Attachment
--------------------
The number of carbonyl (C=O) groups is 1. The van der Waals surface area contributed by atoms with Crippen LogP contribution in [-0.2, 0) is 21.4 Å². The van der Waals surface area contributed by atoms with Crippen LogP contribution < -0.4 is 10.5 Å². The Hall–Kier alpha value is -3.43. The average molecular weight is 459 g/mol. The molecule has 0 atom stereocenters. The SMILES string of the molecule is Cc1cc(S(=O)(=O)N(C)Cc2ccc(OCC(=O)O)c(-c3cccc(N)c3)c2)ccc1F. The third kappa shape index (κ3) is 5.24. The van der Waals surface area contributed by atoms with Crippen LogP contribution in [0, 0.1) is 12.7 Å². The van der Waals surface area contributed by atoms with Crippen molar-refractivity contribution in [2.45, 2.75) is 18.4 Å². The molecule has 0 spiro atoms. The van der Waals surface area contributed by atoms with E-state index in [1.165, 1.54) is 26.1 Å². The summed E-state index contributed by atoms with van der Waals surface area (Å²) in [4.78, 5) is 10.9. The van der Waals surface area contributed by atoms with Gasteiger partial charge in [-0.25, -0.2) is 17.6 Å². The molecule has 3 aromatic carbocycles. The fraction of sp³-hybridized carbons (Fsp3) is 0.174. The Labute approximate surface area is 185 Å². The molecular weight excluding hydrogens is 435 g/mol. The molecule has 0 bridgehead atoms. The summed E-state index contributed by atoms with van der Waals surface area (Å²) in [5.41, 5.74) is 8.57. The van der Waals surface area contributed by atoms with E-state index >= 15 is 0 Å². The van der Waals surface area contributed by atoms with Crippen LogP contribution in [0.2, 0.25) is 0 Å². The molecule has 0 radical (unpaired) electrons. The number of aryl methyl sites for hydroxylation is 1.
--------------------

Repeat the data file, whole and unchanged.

The number of carbonyl (C=O) groups is 1. The van der Waals surface area contributed by atoms with Crippen LogP contribution in [-0.2, 0) is 21.4 Å². The van der Waals surface area contributed by atoms with Crippen LogP contribution < -0.4 is 10.5 Å². The Hall–Kier alpha value is -3.43. The average molecular weight is 459 g/mol. The molecule has 0 atom stereocenters. The SMILES string of the molecule is Cc1cc(S(=O)(=O)N(C)Cc2ccc(OCC(=O)O)c(-c3cccc(N)c3)c2)ccc1F. The third kappa shape index (κ3) is 5.24. The van der Waals surface area contributed by atoms with Crippen LogP contribution in [0, 0.1) is 12.7 Å². The van der Waals surface area contributed by atoms with Crippen molar-refractivity contribution in [2.45, 2.75) is 18.4 Å². The molecule has 0 spiro atoms. The van der Waals surface area contributed by atoms with E-state index in [1.165, 1.54) is 26.1 Å². The summed E-state index contributed by atoms with van der Waals surface area (Å²) in [4.78, 5) is 10.9. The van der Waals surface area contributed by atoms with Gasteiger partial charge in [-0.25, -0.2) is 17.6 Å². The molecule has 3 aromatic carbocycles. The fraction of sp³-hybridized carbons (Fsp3) is 0.174. The Labute approximate surface area is 185 Å². The molecular weight excluding hydrogens is 435 g/mol. The molecule has 0 bridgehead atoms. The summed E-state index contributed by atoms with van der Waals surface area (Å²) in [5.41, 5.74) is 8.57. The van der Waals surface area contributed by atoms with E-state index >= 15 is 0 Å². The van der Waals surface area contributed by atoms with Crippen LogP contribution in [0.2, 0.25) is 0 Å². The molecule has 0 radical (unpaired) electrons. The number of aryl methyl sites for hydroxylation is 1.